Some University of Georgia students aren’t just learning, they’re also teaching. And their students are prison inmates.
UGA students Kavi Pandian of Tucker and Manasa Kadiyala of Johns Creek launched the all-volunteer Athens Prison Tutorial in late 2016.
The program at Athens-Clarke County Correctional Institution helps inmates prepare for the four-part test that’s required for a GED, the equivalent of a high school diploma.
To date, dozens of inmates at the medium-security prison have gone through the program, and 18 have obtained their GEDs, deputy warden Charles Mason said.
“It’s been a positive for us,” he said.
UGA students don’t receive college credits or pay for their labors. They just have the satisfaction of knowing they’ve helped an inmate reach a milestone that could one day be a door-opener to a job or even college.
“Our work is done purely for the sake of helping a group that is often overlooked by society – people who are incarcerated,” Pandian, 22, said.
He came up with the idea of creating a GED tutoring program for prison inmates in Athens during his senior year of high school when he was visiting Ivy League Princeton University, where he was offered a full scholarship. Because he expressed interest in both education and criminal justice, he was told he needed to check out the Petey Greene Program. The program, piloted at Princeton, brings students from Harvard, Brown, University of Pennsylvania and two dozen other top-notch colleges and universities into prisons as GED tutors.
Pandian ultimately decided to attend UGA, and, together, he and Kadiyala launched a tutoring program for inmates at Athens-Clarke CI and the local prison diversion center.
“For three months, it was just the two of us going whenever we could,” Pandian said.
Once prison officials saw that the two students were committed, they fully embraced the tutoring program. They also began buying the necessary teaching materials that Pandian and Kadiyala had been paying for out of their own pockets.
Inmates were initially skeptical, as well. “They weren’t sure we were coming back,” Pandian said.
But the two did return. And within months, they had recruited 30 other UGA students as volunteer tutors and added more classes.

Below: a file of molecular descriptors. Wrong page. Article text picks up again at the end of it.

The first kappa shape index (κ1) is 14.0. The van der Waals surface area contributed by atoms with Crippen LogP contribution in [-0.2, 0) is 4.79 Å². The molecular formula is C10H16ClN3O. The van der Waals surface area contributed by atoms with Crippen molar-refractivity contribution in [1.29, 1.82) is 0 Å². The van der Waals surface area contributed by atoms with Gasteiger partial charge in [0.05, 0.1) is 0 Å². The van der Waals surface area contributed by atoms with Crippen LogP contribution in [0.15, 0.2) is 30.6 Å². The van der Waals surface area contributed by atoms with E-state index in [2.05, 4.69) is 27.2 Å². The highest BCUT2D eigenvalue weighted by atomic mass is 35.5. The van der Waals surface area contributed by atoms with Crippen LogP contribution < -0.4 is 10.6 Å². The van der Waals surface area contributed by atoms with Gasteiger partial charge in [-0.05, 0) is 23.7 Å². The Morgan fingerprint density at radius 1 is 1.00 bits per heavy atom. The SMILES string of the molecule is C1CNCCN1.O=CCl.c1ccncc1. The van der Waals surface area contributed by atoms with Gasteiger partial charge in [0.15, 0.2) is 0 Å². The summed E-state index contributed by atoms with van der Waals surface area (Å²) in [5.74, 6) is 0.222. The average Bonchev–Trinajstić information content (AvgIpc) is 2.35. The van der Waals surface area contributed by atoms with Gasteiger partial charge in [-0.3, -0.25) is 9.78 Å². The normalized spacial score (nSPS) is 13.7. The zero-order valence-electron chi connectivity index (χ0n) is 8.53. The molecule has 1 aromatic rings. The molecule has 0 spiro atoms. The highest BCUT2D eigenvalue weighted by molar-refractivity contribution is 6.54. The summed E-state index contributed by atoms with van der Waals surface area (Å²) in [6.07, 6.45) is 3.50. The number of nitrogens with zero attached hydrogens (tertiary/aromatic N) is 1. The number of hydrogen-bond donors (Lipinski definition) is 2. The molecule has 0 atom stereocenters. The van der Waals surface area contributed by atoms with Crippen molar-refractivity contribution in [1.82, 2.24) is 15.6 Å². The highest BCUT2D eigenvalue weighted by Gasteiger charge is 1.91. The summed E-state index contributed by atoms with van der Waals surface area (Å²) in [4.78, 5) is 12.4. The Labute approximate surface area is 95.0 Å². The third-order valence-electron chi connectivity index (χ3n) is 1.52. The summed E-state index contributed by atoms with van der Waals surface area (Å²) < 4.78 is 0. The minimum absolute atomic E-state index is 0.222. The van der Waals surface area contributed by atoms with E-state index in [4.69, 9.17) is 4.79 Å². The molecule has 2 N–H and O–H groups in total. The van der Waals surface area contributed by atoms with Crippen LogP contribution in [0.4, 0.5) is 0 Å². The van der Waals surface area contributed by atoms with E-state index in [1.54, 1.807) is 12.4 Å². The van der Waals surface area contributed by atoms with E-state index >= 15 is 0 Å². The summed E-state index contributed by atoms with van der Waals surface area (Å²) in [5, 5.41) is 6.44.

Mason said the program works well. “It allows inmates to still go out to work in the day and study in the evenings,” he said.
Inmates in their late teens to 50s have gone through the tutoring program in math, science, language arts, and social studies. Some have been new to the prison system, and others have been incarcerated for decades. Since all are convicted felons, the tutoring sessions are captured on security cameras for the UGA students’ safety.
Kadiyala, who had prior tutoring experience, said the inmates she’s worked with were “like the best students I’ve ever had.
“They were just so, so focused. They wanted to do it for themselves and their families,” she said. “And they inspired me to be a better student.”
The Athens prison facility had a prior GED program that fizzled out a few years ago.
“Kavi and Manasa were just invaluable in getting it back on its feet, so to speak,” Mason said.
In September, the correctional institution had a graduation ceremony for four inmates who earned their GEDs and eight who completed a prison welding program. Two of the graduates received both their GEDs and their welding certificates, Mason said. Families and friends were invited, and the mayor of Athens gave the keynote address.
Pandian and Kadiyala weren’t there. They graduated from UGA in May — Pandian with a degree in sociology and economics and Kadiyala with a degree in biochemistry and molecular biology.
Pandian is spending a year in Nuremberg, Germany on a Fulbright Scholarship. Kadiyala is now living in Philadelphia and attending Perelman School of Medicine at the University of Pennsylvania, with plans for a career in medicine.
In their senior year of college, Pandian and Kadiyala set the wheels in motion for the inmate tutoring program – now part of the university’s honors program — to continue indefinitely. They trained two underclassmen who share their passion for helping the inmates to take charge of the program. This year, those same students are training their successors.
The inmates “describe our classes as providing them with a sense of purpose and fulfillment — a sentiment echoed by tutors, too,” Pandian said. “Upon release, our students will be better equipped to learn, find employment, and build a better future — for themselves and their communities.”
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